On paper, it was never going to work. Yesterday, Channel 4 aired Prince Andrew: The Musical, an original 50-minute musical based on the life of Queen Elizabeth’s third child. Prince Andrew tunefully reenacts the highlights of the royal’s Wikipedia page – his military service, his youth as a media darling, his marriage to and divorce from Sarah Ferguson, and his cushy diplomatic role under Blair’s government. It also touches on the later scandals surrounding his relationship with convicted paedophile and sex trafficker Jeffrey Epstein, and a civil lawsuit alleging that he sexually assaulted a woman, Virginia Giuffre, when she was 17 years old. (Andrew has denied the claims; earlier this year, a settlement was reached out of court in which the duke made a multi-million-pound payout without admitting any liability.)
Written by and starring Kieran Hodgson, the programme has predictably kicked up a stink among viewers. Naturally, many royalists have taken issue with the tongue-in-cheek lampooning of the disgraced duke of York. But even for those who detest Prince Andrew, there’s no getting around the fundamental tastelessness of its premise.
On the most superficial aesthetic level, Prince Andrew is perfectly fine. The songs are peppy and well-written enough (though, it should be said, not that funny). Hodgson, a comedian in his early thirties, looks nothing like Andrew, and most of the supporting cast are seemingly chosen to be as incongruous as possible – Munya Chawawa as Charles; drag star Baga Chipz as Thatcher; Harry Enfield as Blair. Bound by the legally established facts of the duke’s various scandals, Prince Andrew could scarcely be called a hit piece. As The Independent’s Isobel Lewis noted in her three-star review of the programme: “Allegations are largely tap-danced around, while the royal is painted as a general wrong ‘un.”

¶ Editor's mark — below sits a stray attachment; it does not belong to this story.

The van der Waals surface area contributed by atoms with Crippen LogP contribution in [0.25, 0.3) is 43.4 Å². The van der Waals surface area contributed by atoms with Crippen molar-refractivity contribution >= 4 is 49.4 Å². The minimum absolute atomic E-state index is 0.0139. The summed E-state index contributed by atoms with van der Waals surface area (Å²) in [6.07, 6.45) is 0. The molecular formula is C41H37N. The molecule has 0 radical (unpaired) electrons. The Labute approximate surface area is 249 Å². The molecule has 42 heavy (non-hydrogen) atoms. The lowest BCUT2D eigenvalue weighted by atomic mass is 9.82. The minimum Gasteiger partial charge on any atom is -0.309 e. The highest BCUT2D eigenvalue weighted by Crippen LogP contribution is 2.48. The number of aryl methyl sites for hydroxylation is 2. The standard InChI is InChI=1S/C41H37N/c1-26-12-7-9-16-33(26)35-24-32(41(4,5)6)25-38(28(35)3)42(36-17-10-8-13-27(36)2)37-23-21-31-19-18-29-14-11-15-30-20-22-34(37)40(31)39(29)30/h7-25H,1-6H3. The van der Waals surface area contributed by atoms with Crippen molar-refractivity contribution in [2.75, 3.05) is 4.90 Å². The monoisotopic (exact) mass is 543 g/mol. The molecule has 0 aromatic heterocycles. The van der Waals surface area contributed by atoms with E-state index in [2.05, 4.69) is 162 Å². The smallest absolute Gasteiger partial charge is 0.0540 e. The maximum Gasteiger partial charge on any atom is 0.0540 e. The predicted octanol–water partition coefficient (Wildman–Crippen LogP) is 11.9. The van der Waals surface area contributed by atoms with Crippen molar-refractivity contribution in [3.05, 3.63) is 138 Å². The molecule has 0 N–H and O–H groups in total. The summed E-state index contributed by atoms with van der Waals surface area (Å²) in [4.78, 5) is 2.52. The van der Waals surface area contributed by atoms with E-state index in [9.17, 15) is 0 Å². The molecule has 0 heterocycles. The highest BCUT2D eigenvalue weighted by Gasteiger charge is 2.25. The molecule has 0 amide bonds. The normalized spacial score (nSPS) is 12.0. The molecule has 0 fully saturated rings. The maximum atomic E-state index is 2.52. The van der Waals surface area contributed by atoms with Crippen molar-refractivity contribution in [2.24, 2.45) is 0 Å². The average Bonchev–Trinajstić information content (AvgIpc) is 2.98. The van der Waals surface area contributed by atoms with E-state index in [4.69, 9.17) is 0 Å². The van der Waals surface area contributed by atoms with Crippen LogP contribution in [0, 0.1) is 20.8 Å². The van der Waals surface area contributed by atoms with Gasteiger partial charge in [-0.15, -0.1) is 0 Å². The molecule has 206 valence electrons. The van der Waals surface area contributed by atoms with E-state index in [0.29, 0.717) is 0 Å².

Her review also astutely likens Prince Andrew to an Edinburgh Fringe show – perhaps unsurprisingly, given that Hodgson’s far superior Edinburgh shows, blending anecdote and impressions, were what established him on the comedy scene in the first place. Anyone who’s been to the Fringe will immediately recognise the genre that Prince Andrew falls into: the thick books of listings are filled with provocatively titled ripped-from-the-headlines musicals, desperate to snag your eye amid thousands of obnoxious alternatives.
Those with a keen memory for tat will probably remember Diana: The Musical, a filmed version of which dropped ignominiously on Netflix just over a year ago. Like Prince Andrew, Diana revelled in the whiff of poor taste, the late Princess Diana’s death still being a touchy subject for many in the country. But Prince Andrew is a whole other story. The allegations at the heart of his ruined reputation are terrible, and gravely serious. Sexual violence is something that most comedians wisely avoid joking about – for many audience members, it is a subject too traumatic to conceivably be funny.
It’s fair to assume that Prince Andrew: The Musical would not have been commissioned had he been found guilty in the sexual assault lawsuit that was eventually settled, or if his ties to Epstein had been revealed to run deeper than just an ill-advised friendship. This legal ambiguity – an inability to say he is or is not guilty – allows the programme to dance around with the horrible realities of what Andrew has been accused of. But this doesn’t make it OK. Channel 4 would never dream of making a light-hearted comic musical based around, say, the sexual abuse allegations levelled at Woody Allen. What makes Prince Andrew’s case so different? Perhaps it’s the rank absurdity to some of his excuses – the “Pizza Express” alibi; the supposed inability to produce sweat – or the ruthless mocking he has received on social media, where libel laws are less rigorously imposed. On Twitter, the court of public opinion may have sentenced him long ago to death by a thousand memes, but Channel 4 is bound to the legal truths of his case.
Even with this taken into account, however, there’s something unavoidably distasteful about the tone of Prince Andrew. The format of the breezy song-and-dance musical is fundamentally incompatible with a subject as dark as sexual assault. To satirise someone like Prince Andrew demands anger, not glibness. There are ways around it of course – but it takes guile, and a complete control of tone. Prince Andrew feels as if someone wanted to recreate The Producers and ended up making “Springtime for Hitler”.
Prince Andrew is a more than worthy target for criticism and satire. But you can’t help but balk at imagining how Virginia Giuffre – or any victim of sexual violence or human trafficking – would feel if they came across Prince Andrew: The Musical on TV. It’s a lot of collateral damage for a parody that barely scratches the surface of the public’s anger towards one of the country’s most powerful men. For all those outraged by the duke’s friendship with Epstein, Andrew’s behaviour doesn’t require a show-stopper; it requires fierce, direct scrutiny. When you’re holding a pitchfork, jazz hands aren’t exactly an option.